‘Quarry’ Recap and Reaction: “You Don’t Miss Your Water”

Andrew Hawkins

Quarry is the new tense drama from Cinemax. The show airs on Friday nights and is just now beginning its first season. The story centers on a Marine sergeant who returns home to Memphis after serving a second tour in Vietnam.

Mac Conway and his best friend Arthur arrive back to the states in 1972 to find that they are not being welcomed home as heroes. Soon after their return, the harsh reality of post-war living catches up to both of them. Quarry pulls no punches when it shows that drafted veterans are practically left to survive on their own after returning home from war.

Cinemax is upping its television game with shows like Banshee, The Knick and Outcast, but Quarry is an instant standout that could easily develop into a must see show. The first season is set to last eight episodes, and if the tone of the show holds up it could easily be as watchable at the initial run of True Detective. So far Quarry is off to a great start.

You Don’t Miss Your Water begins with our main character Mac played by Logan Marshall-Green on the banks of the Mississippi. He staggers after an unidentified man after picking up a pistol and fires. In the early morning light, he drags the body into the river and pushes it into the current. The title comes up.

Mac and Arthur played by The Wire star Jamie Hector are home from war. They are happy and talk smack to each other in the Memphis airport before meeting up with Arthur’s wife Ruth. The happy times quickly get destroyed as they are assaulted in front of the terminal by a mob of anti-war protestors and demonstrators.

The trio drives through Memphis and Mac sits in the back seat looking out at the world he has returned to. Once Arthur and Ruth drop him off at his home, he walks through his house to find his wife cleaning the pool. Jodi runs around the water and jumps quickly into his arms. They make small talk, then they make love.

They take a swim together and Mac begins to hallucinate. He sees himself in uniform and in front of him Jodi is still under the water. The vision quickly ends and they wind up watching television after sunset. The phone rings and nobody speaks when Mac picks up. Between this and the hallucination, Quarry shows us that Mac is troubled and paranoid.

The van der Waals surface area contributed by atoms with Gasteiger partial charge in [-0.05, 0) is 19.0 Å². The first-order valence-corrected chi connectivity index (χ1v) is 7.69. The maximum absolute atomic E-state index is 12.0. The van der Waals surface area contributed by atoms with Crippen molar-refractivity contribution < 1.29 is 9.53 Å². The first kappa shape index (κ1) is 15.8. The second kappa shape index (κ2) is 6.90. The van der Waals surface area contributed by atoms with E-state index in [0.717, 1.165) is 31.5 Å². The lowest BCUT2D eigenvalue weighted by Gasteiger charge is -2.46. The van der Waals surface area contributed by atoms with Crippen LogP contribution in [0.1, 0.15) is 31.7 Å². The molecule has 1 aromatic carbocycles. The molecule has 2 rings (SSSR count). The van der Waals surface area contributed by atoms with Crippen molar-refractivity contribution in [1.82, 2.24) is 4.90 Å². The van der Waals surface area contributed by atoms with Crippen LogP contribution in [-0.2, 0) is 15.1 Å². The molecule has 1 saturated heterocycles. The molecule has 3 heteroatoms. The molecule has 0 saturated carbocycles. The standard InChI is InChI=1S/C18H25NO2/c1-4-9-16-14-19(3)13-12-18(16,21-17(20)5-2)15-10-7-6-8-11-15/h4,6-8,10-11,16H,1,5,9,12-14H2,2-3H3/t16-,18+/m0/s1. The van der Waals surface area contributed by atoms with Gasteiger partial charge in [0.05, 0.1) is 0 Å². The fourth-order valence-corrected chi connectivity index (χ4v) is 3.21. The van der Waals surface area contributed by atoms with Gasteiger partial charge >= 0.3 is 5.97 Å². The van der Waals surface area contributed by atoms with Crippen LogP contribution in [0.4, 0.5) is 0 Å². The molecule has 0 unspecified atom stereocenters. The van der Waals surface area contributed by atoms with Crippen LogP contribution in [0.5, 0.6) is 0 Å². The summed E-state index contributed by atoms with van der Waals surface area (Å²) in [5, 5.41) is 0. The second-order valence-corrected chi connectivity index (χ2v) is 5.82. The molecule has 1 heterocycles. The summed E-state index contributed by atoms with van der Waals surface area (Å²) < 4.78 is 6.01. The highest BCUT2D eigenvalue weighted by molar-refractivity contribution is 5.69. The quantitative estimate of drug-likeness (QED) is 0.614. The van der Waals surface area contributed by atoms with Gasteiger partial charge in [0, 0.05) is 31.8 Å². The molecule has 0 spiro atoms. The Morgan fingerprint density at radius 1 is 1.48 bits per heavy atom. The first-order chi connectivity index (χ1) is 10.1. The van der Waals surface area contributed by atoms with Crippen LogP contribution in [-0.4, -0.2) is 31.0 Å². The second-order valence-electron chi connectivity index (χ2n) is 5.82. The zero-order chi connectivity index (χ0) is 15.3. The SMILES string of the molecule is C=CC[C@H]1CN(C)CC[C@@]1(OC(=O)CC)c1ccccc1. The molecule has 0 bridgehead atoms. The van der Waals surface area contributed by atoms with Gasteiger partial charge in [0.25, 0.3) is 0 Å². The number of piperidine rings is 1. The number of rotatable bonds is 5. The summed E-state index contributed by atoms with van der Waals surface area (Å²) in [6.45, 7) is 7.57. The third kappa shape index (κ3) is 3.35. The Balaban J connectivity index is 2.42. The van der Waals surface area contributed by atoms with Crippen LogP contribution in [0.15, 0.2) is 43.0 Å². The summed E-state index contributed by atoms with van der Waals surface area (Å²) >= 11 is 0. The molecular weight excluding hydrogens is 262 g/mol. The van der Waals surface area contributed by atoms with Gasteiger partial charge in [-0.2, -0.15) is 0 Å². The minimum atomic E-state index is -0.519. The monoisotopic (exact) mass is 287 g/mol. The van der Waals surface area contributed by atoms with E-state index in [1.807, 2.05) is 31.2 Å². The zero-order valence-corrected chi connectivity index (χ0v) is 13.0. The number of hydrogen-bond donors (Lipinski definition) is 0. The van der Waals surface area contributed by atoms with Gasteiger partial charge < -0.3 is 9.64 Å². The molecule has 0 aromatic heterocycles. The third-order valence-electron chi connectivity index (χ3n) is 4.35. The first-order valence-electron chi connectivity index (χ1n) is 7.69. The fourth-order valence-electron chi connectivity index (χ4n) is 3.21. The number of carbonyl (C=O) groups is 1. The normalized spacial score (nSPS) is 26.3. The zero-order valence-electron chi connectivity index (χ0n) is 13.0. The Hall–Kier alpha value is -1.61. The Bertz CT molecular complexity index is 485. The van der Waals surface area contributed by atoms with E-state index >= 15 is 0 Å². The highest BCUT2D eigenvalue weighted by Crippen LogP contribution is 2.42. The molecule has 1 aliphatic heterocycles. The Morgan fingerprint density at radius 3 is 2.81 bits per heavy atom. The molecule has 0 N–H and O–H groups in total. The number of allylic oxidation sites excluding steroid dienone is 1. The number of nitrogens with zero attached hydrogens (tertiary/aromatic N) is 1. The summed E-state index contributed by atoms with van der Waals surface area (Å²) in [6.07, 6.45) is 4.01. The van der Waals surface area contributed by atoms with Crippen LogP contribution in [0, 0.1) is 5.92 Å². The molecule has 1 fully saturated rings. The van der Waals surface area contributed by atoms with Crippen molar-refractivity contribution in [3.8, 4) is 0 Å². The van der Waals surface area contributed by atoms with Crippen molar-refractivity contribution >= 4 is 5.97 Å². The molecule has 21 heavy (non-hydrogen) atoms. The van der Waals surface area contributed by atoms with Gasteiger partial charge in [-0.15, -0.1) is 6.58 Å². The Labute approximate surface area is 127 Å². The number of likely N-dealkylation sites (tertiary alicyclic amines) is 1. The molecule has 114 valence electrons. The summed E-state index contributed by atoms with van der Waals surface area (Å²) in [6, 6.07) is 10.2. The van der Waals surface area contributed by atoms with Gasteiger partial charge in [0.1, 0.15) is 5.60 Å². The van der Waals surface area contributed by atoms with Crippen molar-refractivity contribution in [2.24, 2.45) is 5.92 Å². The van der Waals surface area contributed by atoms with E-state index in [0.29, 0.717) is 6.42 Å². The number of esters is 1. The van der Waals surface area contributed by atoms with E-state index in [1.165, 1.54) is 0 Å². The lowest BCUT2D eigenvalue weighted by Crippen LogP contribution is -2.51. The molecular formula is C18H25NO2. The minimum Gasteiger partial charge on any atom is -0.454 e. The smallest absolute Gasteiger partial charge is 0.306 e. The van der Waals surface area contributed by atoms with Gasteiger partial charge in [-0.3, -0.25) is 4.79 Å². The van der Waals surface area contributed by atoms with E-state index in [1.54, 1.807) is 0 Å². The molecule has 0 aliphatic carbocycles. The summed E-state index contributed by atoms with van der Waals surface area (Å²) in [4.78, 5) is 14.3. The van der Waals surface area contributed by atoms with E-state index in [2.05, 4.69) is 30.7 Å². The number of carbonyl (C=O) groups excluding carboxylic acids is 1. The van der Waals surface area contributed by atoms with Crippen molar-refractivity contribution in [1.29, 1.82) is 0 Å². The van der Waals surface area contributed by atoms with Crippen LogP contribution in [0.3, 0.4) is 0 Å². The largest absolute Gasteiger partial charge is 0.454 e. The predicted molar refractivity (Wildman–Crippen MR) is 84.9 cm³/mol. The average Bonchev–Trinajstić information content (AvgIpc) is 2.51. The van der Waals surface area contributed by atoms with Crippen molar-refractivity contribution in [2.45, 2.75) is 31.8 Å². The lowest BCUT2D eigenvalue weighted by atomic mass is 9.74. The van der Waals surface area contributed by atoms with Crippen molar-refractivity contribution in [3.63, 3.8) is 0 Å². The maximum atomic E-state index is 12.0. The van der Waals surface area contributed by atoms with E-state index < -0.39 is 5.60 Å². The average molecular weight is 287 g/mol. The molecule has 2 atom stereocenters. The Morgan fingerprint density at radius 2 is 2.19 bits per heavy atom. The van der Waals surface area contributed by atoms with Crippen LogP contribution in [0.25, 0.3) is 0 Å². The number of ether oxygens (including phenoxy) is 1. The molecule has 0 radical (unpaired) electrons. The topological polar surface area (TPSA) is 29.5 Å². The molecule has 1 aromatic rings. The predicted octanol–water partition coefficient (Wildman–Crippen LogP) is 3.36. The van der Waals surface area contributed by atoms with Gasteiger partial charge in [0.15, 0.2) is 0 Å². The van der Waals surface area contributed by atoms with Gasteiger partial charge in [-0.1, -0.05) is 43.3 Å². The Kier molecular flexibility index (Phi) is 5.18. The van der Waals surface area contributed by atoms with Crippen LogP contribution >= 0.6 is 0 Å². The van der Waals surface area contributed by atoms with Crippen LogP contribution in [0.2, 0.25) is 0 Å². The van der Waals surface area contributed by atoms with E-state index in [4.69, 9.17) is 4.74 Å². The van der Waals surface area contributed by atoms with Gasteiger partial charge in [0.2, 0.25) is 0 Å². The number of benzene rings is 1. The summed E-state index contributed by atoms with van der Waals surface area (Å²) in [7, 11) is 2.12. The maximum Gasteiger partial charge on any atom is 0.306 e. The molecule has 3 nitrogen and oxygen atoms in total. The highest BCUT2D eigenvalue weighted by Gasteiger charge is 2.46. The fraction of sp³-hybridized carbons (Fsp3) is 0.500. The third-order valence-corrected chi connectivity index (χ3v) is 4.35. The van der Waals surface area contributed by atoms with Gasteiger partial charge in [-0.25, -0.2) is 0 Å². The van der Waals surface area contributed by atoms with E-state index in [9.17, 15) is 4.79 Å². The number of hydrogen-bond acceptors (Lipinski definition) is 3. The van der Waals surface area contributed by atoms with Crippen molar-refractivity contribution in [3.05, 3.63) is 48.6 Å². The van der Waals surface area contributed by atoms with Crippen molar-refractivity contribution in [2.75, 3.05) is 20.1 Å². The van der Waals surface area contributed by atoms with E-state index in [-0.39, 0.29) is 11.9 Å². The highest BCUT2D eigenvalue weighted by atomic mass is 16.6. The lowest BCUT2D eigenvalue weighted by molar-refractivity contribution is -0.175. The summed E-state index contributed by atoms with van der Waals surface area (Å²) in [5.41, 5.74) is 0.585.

The first day the two Marines are back begins with Anthony job hunting. He goes into a factory where the foreman refuses to shake his hand and tells him that the only job available is a labor position. The next scene has Mac and Jodi at his “Welcome Home” party where nobody has shown up. This is the point where Mac knows that he is alone, and his father reinforces the thought by telling him not to visit.

Here Quarry reveals its true plot to the audience. We see a man who looks familiar from the scene in the Memphis airport singing alone in a hotel room. A knock at the door reveals that there have been persons unknown watching and keeping tabs on Mac. The vibe of the scene is part noir and 70s pulp fiction and immediately we know that our main character is in trouble.

Mac attempts to find a job himself and is rejected. At the swimming pool he used to train at as a kid, he is told that there is no job available for him and there never will be. This is the point where Mac is hopeless and completely without support. At home, he is angry that his service in Nam has left him with barely enough money to pay the rent.

The characters in Quarry are very well developed and the performances are spot on for the tone on display. Logan Marshall-Green and Jamie Hector work great together as war buddies and each of them brings strong presence to their roles as they deal with the realities of being ostracized after sacrificing themselves for their country. Even before the action kicks in Quarry is captivating.


Jodi decides to leave Mac at the house to go out with friends. Alone, he goes for a swim and is interrupted by a man calling himself The Broker. This is the same man who said that he would take on Mac’s case when we saw him earlier in the hotel room. He offers Mac thirty-thousand dollars before being told to take his henchman and leave.